"I go every Saturday to els Encants," my friend Teresa quipped casually over lunch one day. Els Encants intrigued me for two reasons: one, people always spoke of the this place as a vintage hunter's paradise. Reason two: on countless occasions Ace and I drove by the loopy intersection of Glories and saw chains of people disappearing into a place called els Encants tucked somewhere near the overpass and roundabout.
Obviously, to get over my curiosity (Ace had no real interest to help me settle it), I asked Teresa if I could join her on her weekend ritual of visiting els Encants. I took the red metro line and got off at the Glories metro stop. I surfaced to the street without really knowing which direction to take. But being the savvy traveler that I am, I zeroed in on an older couple walking slowly up an empty and desolate street towards the overpass. They kindly told me that els Encants was at the end of the scraggly street we were walking on. I felt relieved to know my direction, but a bit uncomfortable walking ahead, all alone and encountering men walking in the same direction as me. We all walked parallel to the saddest and most decrepit park, enclosed by a tall black wrought iron fence.
I walked on and stopped to snap a photograph of the lleig, lleig, park. An older man walking behind me asked if I was lost and answered him I was not. I quickly put away my camera and kept walking. Then rogue vendors began to dot the edge of the street and I knew I was headed in the right direction and finally the overpass came into view.
When I finally crossed the overpass, I was amusingly informed by a sock vendor that I was at one of six entrances. Teresa had mentioned only one entrance. Yikes. I figured I would stay put next to the Encants Vell sign floating above me and wait for Teresa to appear at 10 a.m. I decided to take some entrance shots and hope Teresa would figure that this Americana was not going to budge from the official flea market sign. I was relieved when she showed up with an ear to ear smile and waving her arms at me to get my attention.
We walked into the mercat and everything slowly began to make sense to me--I was at a swap meet, as these outdoor markets are called in Southern California, with the exception that this one has been around for 800 years and is free. I understood Teresa's draw to this place of new and used goods, vintage to modern, classy to kitsch, and moderate to cheap prices. I saw her bargaining skills in full swing, sometimes convincing a vendor for a good deal or forgoing haggling with a tight lipped vendor annoyed at being asked to come down on his price.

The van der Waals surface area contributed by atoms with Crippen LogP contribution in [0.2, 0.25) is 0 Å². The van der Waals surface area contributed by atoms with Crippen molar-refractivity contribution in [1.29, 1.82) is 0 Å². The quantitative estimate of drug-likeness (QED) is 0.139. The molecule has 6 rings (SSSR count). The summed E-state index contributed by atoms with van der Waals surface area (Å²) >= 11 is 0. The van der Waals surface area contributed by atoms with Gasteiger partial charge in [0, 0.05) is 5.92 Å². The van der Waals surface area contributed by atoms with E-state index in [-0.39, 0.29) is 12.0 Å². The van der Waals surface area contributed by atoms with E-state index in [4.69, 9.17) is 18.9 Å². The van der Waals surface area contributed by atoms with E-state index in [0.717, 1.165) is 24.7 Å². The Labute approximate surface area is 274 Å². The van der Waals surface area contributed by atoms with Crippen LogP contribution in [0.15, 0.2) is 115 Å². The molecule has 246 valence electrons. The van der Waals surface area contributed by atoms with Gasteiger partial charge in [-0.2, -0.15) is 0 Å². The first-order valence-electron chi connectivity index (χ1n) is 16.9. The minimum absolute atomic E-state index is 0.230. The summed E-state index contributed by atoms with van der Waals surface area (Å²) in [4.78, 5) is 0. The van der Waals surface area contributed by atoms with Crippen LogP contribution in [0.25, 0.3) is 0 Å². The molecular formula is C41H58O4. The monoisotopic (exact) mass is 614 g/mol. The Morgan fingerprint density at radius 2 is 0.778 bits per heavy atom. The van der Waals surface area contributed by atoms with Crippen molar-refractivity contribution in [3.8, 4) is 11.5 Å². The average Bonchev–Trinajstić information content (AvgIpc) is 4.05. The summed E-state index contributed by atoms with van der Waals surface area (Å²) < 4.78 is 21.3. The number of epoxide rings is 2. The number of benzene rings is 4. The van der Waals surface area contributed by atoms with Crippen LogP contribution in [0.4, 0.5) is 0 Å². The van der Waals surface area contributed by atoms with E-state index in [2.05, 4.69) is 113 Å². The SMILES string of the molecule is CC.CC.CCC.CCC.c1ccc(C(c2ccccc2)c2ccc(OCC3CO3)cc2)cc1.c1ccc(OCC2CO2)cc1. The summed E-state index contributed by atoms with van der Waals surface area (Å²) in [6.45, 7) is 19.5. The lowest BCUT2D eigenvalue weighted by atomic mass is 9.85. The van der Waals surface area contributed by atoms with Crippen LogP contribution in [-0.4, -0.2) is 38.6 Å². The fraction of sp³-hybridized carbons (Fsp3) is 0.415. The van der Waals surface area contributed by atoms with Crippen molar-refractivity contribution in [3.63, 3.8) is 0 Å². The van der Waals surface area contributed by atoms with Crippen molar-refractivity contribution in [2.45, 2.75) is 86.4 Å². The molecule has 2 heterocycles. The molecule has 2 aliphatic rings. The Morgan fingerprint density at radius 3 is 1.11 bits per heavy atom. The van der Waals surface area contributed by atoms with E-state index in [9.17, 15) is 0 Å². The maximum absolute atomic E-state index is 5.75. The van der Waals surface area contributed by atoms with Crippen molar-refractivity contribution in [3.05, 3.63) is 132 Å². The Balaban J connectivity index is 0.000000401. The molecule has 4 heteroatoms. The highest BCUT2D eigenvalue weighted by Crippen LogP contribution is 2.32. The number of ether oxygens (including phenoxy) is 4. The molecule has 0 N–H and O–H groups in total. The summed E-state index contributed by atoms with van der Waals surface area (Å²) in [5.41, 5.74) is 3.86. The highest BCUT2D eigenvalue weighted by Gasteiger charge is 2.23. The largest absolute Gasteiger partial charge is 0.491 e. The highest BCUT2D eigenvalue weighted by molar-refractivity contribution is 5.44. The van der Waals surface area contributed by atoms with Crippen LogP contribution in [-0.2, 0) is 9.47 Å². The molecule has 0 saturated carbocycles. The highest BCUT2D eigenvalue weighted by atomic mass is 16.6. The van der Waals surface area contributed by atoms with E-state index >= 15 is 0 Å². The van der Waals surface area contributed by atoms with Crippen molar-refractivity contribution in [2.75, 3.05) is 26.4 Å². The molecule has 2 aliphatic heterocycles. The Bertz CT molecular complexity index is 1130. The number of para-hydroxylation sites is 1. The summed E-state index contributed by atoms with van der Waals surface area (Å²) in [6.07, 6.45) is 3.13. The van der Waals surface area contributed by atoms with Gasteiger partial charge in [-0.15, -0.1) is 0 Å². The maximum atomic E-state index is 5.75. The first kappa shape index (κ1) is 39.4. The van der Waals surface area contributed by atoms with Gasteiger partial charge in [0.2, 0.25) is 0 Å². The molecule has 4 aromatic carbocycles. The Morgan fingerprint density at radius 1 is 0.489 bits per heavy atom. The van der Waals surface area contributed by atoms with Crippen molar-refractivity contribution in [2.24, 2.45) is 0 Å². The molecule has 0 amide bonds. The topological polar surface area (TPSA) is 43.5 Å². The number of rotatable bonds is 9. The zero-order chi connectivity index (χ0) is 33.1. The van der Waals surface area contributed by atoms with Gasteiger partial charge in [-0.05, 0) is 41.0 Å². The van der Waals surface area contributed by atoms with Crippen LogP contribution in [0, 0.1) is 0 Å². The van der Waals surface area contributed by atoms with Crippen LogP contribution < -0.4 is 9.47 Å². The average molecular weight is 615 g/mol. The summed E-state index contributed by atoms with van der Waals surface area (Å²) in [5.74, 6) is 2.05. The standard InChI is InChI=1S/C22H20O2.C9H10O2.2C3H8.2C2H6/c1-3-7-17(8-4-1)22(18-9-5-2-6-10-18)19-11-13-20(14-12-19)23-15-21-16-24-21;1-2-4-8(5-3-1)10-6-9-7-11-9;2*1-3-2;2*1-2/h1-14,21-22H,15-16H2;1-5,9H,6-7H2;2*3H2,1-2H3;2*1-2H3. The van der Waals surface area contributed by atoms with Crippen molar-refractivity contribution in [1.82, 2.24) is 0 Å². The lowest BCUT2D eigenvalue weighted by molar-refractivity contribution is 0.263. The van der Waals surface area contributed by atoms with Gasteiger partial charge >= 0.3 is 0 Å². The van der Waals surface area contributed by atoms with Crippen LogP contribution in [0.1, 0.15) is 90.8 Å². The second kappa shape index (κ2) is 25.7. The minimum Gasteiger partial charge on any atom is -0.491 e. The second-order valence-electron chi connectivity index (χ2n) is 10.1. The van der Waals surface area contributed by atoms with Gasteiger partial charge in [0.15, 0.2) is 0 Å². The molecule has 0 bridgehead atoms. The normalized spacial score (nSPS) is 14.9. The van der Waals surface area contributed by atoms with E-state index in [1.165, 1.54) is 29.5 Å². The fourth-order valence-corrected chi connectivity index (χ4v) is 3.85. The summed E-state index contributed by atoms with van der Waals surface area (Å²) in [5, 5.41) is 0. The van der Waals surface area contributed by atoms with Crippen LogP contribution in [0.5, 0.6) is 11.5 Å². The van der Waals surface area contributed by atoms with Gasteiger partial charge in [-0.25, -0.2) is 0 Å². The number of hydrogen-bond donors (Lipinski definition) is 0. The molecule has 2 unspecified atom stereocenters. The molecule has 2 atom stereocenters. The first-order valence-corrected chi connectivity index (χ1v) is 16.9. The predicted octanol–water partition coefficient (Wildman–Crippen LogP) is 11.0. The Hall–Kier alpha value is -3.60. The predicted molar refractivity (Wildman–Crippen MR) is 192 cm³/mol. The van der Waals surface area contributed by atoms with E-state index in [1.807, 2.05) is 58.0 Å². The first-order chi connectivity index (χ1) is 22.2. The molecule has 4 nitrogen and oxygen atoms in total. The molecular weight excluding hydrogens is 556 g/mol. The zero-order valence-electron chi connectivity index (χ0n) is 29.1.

I bought pink nail polish for 3€, a wooden bead necklace and bracelet for 2€, two wood mounted rubber stamps for 5€, and a red titanium wallet case for 5€--super necessary to stash metro tickets and some euros when carrying a normal sized wallet is a bad idea. Teresa bought undergarments, two piece bathing suits, and sabates for a friend's daughter plus a garment for herself. She knew her way around pointing out worthwhile vendors and skipping stalls with little attraction.
Aside from showing me where to find bargains, she unknowingly taught me a photography lesson in street portraits. If you find an interesting person to photograph, walk right up to them and ask permission to take their picture. Just like that.
T: I love the hat that woman is wearing!
T: There (she points). Take her picture!
Me: Too late, she's too far.
T: Take her picture!
Me: Ya se fue.
T: Give me your camera I'll take her picture!
Me: --Stunned, I obey her command and watch her trail after the woman wearing a big, stiff, striped black and white hat.
|Teresa's first street portrait. Beautiful.|
I pin my eyes on Teresa and track her chasing the Woman, wondering how she's going to pull it off.
T: Excuse me can I take your picture?
T: Porque estas muy guapa.
Picture taken. Both ladies walk away from each other happy. And I'm happy to learn how she did it, so I can be slick like her when approaching someone to photograph by giving them a compliment when they ask why I want to take their photograph. I've missed countless street portraits because I was too chicken to ask. At the mercat, I instead took pictures of still objects and upset a vendor selling military regalia.
Me: Click, click, click, click, click, click, click.
V: Now move that helmet and take a picture of the sign.
Me: --I move the helmet and see his "no pictures" sign. Gulp.
Swap meets are not knew to me, I grew up with them in California. Outdated drive-in movie theaters were converted to swap meets to take advantage of the space, so a city could earn more revenue. I want to return again to els Encants without a camera, more money in my pocket, and walk out with bags of bargain deals like Teresa did. It's a place with a wide variety of items for sale: faucets, fishing gear, jewelry, garden supplies, furs, lingerie, shoes, toys, sundries, DVDs, clothes, electrical appliances, evening gowns and other knick knacks that would benefit a recycling bin. I guarantee you'll buy something you didn't even know you needed at Els Encants Vells. Fins Ara!
|Teresa modeling a dress I really liked.|
|Sagrada Familia --visca el kitsch!|